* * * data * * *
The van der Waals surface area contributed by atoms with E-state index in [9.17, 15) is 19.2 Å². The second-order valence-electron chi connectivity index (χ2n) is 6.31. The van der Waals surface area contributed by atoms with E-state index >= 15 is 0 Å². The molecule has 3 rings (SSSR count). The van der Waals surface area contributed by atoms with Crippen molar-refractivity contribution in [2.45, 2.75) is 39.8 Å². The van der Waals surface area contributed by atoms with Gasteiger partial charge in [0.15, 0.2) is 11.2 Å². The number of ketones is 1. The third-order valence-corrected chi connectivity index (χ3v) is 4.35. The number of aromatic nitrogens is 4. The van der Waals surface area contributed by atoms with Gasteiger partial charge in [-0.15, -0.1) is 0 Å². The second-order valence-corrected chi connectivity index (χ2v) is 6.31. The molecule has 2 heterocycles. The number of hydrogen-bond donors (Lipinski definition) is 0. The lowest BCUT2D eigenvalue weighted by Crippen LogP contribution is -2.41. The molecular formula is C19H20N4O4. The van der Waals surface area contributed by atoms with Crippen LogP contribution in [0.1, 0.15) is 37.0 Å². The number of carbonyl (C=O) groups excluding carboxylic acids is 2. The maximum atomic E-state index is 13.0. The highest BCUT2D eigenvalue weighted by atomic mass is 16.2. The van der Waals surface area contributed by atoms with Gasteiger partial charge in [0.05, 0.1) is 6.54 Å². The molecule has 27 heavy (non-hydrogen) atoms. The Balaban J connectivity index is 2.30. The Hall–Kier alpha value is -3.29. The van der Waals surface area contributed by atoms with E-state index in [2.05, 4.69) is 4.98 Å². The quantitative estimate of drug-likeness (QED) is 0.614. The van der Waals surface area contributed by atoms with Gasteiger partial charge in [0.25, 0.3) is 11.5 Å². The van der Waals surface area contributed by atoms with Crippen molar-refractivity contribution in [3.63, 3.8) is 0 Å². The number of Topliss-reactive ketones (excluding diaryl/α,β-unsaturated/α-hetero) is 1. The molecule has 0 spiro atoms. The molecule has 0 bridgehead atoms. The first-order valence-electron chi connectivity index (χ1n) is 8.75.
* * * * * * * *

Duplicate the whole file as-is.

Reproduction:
The van der Waals surface area contributed by atoms with E-state index in [9.17, 15) is 19.2 Å². The second-order valence-electron chi connectivity index (χ2n) is 6.31. The van der Waals surface area contributed by atoms with E-state index >= 15 is 0 Å². The molecule has 3 rings (SSSR count). The van der Waals surface area contributed by atoms with Crippen molar-refractivity contribution in [2.45, 2.75) is 39.8 Å². The van der Waals surface area contributed by atoms with Gasteiger partial charge in [0.15, 0.2) is 11.2 Å². The number of ketones is 1. The third-order valence-corrected chi connectivity index (χ3v) is 4.35. The number of aromatic nitrogens is 4. The van der Waals surface area contributed by atoms with Gasteiger partial charge in [-0.15, -0.1) is 0 Å². The second-order valence-corrected chi connectivity index (χ2v) is 6.31. The molecule has 2 heterocycles. The number of hydrogen-bond donors (Lipinski definition) is 0. The lowest BCUT2D eigenvalue weighted by Crippen LogP contribution is -2.41. The molecular formula is C19H20N4O4. The van der Waals surface area contributed by atoms with Crippen LogP contribution in [0.1, 0.15) is 37.0 Å². The number of carbonyl (C=O) groups excluding carboxylic acids is 2. The maximum atomic E-state index is 13.0. The highest BCUT2D eigenvalue weighted by atomic mass is 16.2. The van der Waals surface area contributed by atoms with Gasteiger partial charge in [0.05, 0.1) is 6.54 Å². The molecule has 27 heavy (non-hydrogen) atoms. The Balaban J connectivity index is 2.30. The Hall–Kier alpha value is -3.29. The van der Waals surface area contributed by atoms with E-state index in [2.05, 4.69) is 4.98 Å². The quantitative estimate of drug-likeness (QED) is 0.614. The van der Waals surface area contributed by atoms with Gasteiger partial charge in [0.25, 0.3) is 11.5 Å². The van der Waals surface area contributed by atoms with Crippen molar-refractivity contribution in [3.63, 3.8) is 0 Å². The number of Topliss-reactive ketones (excluding diaryl/α,β-unsaturated/α-hetero) is 1. The molecule has 0 spiro atoms. The molecule has 0 bridgehead atoms. The first-order valence-electron chi connectivity index (χ1n) is 8.75.